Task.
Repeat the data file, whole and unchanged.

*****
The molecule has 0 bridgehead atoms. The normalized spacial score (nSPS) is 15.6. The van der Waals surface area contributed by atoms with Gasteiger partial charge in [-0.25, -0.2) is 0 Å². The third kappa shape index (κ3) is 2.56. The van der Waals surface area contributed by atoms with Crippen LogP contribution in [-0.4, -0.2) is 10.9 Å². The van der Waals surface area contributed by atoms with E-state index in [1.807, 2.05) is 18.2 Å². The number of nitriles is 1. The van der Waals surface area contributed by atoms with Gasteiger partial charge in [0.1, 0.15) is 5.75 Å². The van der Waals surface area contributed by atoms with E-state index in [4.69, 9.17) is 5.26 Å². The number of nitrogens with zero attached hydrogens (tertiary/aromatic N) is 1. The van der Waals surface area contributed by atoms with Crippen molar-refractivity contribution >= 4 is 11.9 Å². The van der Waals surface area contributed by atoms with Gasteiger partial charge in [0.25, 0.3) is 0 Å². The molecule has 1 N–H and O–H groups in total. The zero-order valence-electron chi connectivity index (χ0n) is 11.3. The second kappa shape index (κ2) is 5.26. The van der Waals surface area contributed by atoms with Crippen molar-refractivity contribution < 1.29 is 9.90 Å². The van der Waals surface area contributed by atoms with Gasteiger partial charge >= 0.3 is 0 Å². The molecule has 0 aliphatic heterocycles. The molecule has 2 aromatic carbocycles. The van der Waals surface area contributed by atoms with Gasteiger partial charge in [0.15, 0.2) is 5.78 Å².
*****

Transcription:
The molecule has 0 bridgehead atoms. The normalized spacial score (nSPS) is 15.6. The van der Waals surface area contributed by atoms with Gasteiger partial charge in [-0.25, -0.2) is 0 Å². The third kappa shape index (κ3) is 2.56. The van der Waals surface area contributed by atoms with Crippen LogP contribution in [-0.4, -0.2) is 10.9 Å². The van der Waals surface area contributed by atoms with E-state index in [1.807, 2.05) is 18.2 Å². The number of nitriles is 1. The van der Waals surface area contributed by atoms with Gasteiger partial charge in [0.1, 0.15) is 5.75 Å². The van der Waals surface area contributed by atoms with E-state index in [4.69, 9.17) is 5.26 Å². The number of nitrogens with zero attached hydrogens (tertiary/aromatic N) is 1. The van der Waals surface area contributed by atoms with Crippen molar-refractivity contribution >= 4 is 11.9 Å². The van der Waals surface area contributed by atoms with Gasteiger partial charge in [0.25, 0.3) is 0 Å². The molecule has 1 N–H and O–H groups in total. The zero-order valence-electron chi connectivity index (χ0n) is 11.3. The second kappa shape index (κ2) is 5.26. The van der Waals surface area contributed by atoms with Crippen molar-refractivity contribution < 1.29 is 9.90 Å². The van der Waals surface area contributed by atoms with Gasteiger partial charge >= 0.3 is 0 Å². The molecule has 0 aliphatic heterocycles. The molecule has 2 aromatic carbocycles. The van der Waals surface area contributed by atoms with Gasteiger partial charge in [0.15, 0.2) is 5.78 Å².